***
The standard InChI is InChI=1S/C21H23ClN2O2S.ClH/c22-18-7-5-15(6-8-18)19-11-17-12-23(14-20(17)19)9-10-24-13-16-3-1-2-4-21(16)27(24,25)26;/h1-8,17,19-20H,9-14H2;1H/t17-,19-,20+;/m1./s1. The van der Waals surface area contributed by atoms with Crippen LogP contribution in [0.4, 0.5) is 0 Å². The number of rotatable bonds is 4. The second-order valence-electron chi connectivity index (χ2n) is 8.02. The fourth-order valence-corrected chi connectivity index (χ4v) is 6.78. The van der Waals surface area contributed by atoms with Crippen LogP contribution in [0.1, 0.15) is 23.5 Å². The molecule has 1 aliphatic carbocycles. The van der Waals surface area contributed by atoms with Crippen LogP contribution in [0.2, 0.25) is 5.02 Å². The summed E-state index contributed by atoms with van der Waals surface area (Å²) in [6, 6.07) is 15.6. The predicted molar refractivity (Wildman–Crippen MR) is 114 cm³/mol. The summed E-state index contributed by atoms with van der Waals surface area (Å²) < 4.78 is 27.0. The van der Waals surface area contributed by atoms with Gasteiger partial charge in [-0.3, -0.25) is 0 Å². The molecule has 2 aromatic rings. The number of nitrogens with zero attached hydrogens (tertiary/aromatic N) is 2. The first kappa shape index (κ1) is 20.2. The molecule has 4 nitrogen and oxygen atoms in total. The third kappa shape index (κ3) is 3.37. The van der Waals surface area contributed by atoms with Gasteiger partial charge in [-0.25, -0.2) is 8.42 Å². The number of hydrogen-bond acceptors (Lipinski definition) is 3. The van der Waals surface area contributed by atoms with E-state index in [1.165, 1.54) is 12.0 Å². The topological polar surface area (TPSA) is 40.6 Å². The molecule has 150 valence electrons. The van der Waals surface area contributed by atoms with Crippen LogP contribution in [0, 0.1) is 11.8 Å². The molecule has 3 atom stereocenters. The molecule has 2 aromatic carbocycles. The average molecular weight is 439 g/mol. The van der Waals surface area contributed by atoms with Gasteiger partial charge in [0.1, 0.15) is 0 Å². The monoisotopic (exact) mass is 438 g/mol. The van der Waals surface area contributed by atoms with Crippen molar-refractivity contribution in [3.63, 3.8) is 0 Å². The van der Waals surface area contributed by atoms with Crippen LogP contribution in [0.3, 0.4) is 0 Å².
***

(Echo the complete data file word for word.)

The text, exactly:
The standard InChI is InChI=1S/C21H23ClN2O2S.ClH/c22-18-7-5-15(6-8-18)19-11-17-12-23(14-20(17)19)9-10-24-13-16-3-1-2-4-21(16)27(24,25)26;/h1-8,17,19-20H,9-14H2;1H/t17-,19-,20+;/m1./s1. The van der Waals surface area contributed by atoms with Crippen LogP contribution in [0.4, 0.5) is 0 Å². The number of rotatable bonds is 4. The second-order valence-electron chi connectivity index (χ2n) is 8.02. The fourth-order valence-corrected chi connectivity index (χ4v) is 6.78. The van der Waals surface area contributed by atoms with Crippen LogP contribution in [0.1, 0.15) is 23.5 Å². The molecule has 1 aliphatic carbocycles. The van der Waals surface area contributed by atoms with Crippen LogP contribution in [0.2, 0.25) is 5.02 Å². The summed E-state index contributed by atoms with van der Waals surface area (Å²) in [6, 6.07) is 15.6. The predicted molar refractivity (Wildman–Crippen MR) is 114 cm³/mol. The summed E-state index contributed by atoms with van der Waals surface area (Å²) < 4.78 is 27.0. The van der Waals surface area contributed by atoms with Gasteiger partial charge in [-0.3, -0.25) is 0 Å². The molecule has 2 aromatic rings. The number of nitrogens with zero attached hydrogens (tertiary/aromatic N) is 2. The first kappa shape index (κ1) is 20.2. The molecule has 4 nitrogen and oxygen atoms in total. The third kappa shape index (κ3) is 3.37. The van der Waals surface area contributed by atoms with Gasteiger partial charge in [-0.25, -0.2) is 8.42 Å². The number of hydrogen-bond acceptors (Lipinski definition) is 3. The van der Waals surface area contributed by atoms with E-state index in [1.165, 1.54) is 12.0 Å². The topological polar surface area (TPSA) is 40.6 Å². The molecule has 150 valence electrons. The van der Waals surface area contributed by atoms with Crippen LogP contribution in [0, 0.1) is 11.8 Å². The molecule has 3 atom stereocenters. The molecule has 2 aromatic carbocycles. The average molecular weight is 439 g/mol. The van der Waals surface area contributed by atoms with Gasteiger partial charge in [0.1, 0.15) is 0 Å². The monoisotopic (exact) mass is 438 g/mol. The van der Waals surface area contributed by atoms with Crippen molar-refractivity contribution in [3.63, 3.8) is 0 Å². The van der Waals surface area contributed by atoms with Crippen LogP contribution in [0.3, 0.4) is 0 Å².